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What to Do After the Military?

JULY 13, 2017 | 4-minute read

What’s the next step after life in the military? How do skills from your service translate to qualifications for a new career? These are very common questions among Veterans after transitioning or retiring from the military.

Regardless of what stage of life you’re in — whether you go straight into retirement after your service or enter the civilian workforce — figuring out what to do next can be challenging. Check out the tips below on how to handle what life throws your way — and hear from other Veterans who have successfully transitioned to life after the military.

Resources for Life After the Military

As a Veteran, you bring valuable skills to the workplace, but you may also face challenges when it comes to finding employment or doing your job. Despite your capabilities and the drive you gained from military service, it can be tough figuring out how those best translate to a civilian job.

“The skills that you bring out of the military — the leadership skills, the organizational skills, the commitment, the work ethic — [are] highly valuable in civilian life,” says Darren, a U.S. Army Veteran. “But you have to also realize that civilian life is not military life.”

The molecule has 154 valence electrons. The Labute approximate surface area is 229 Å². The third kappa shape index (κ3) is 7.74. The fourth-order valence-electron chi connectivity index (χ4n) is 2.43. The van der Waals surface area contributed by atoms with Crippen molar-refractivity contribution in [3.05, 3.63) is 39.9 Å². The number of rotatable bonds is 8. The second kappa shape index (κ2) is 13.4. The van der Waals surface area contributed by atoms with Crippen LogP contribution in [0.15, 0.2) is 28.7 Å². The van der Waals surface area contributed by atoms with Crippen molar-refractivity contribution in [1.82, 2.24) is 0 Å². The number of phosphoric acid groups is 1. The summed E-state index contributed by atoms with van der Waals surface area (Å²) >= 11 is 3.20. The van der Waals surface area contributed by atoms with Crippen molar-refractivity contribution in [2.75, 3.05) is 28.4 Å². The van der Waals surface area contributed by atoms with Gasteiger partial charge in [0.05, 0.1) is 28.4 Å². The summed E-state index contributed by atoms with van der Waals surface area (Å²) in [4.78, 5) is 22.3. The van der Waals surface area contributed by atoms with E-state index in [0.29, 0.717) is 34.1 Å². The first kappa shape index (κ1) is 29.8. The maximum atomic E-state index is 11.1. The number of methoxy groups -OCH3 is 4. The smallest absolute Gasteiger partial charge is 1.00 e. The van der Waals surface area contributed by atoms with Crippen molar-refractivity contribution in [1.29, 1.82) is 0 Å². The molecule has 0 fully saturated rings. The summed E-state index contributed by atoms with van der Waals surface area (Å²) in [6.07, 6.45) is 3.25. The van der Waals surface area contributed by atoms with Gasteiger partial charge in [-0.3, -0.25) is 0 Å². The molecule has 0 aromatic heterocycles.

Here are a few good starting points for what to do when looking for a new career:

Starting a career can be exciting — but new opportunities can be difficult, too.

“I worked with civilians for the first time, and that was challenging,” says Jamie, a U.S. Marine Corps Veteran and reservist. “There were days that I didn’t feel I had job satisfaction because I had been out there supporting Marines. I was in this unique job with great opportunities, but it just didn’t feel as fulfilling as it used to be.”

Take advantage of the resources above and hear other Veteran success stories

Making the Most of Retirement

Retirement can be a rewarding stage in your life. Your days free up for new hobbies or activities and more time to spend with family and friends. But it can also bring uncertainty. 

“For maybe 30 years I was always told what to do and I was fine with that,” says Ed, a U.S. Army Veteran who served in Vietnam. “But once I retired, it just all changed. At one point I said, ‘I need to see somebody.’”

Here are a few tips that can help you get the most out of life after you retire:

For Veterans who have difficulty adjusting to retirement, connecting with counseling and therapy can ease the transition.

“Although you’re retired, go to the VA; get your treatment,” says Keith, a former Navy corpsman and Marine Corps Veteran. “But also share your experiences with those that need it as well.”

Find more resources for transitioning from service.


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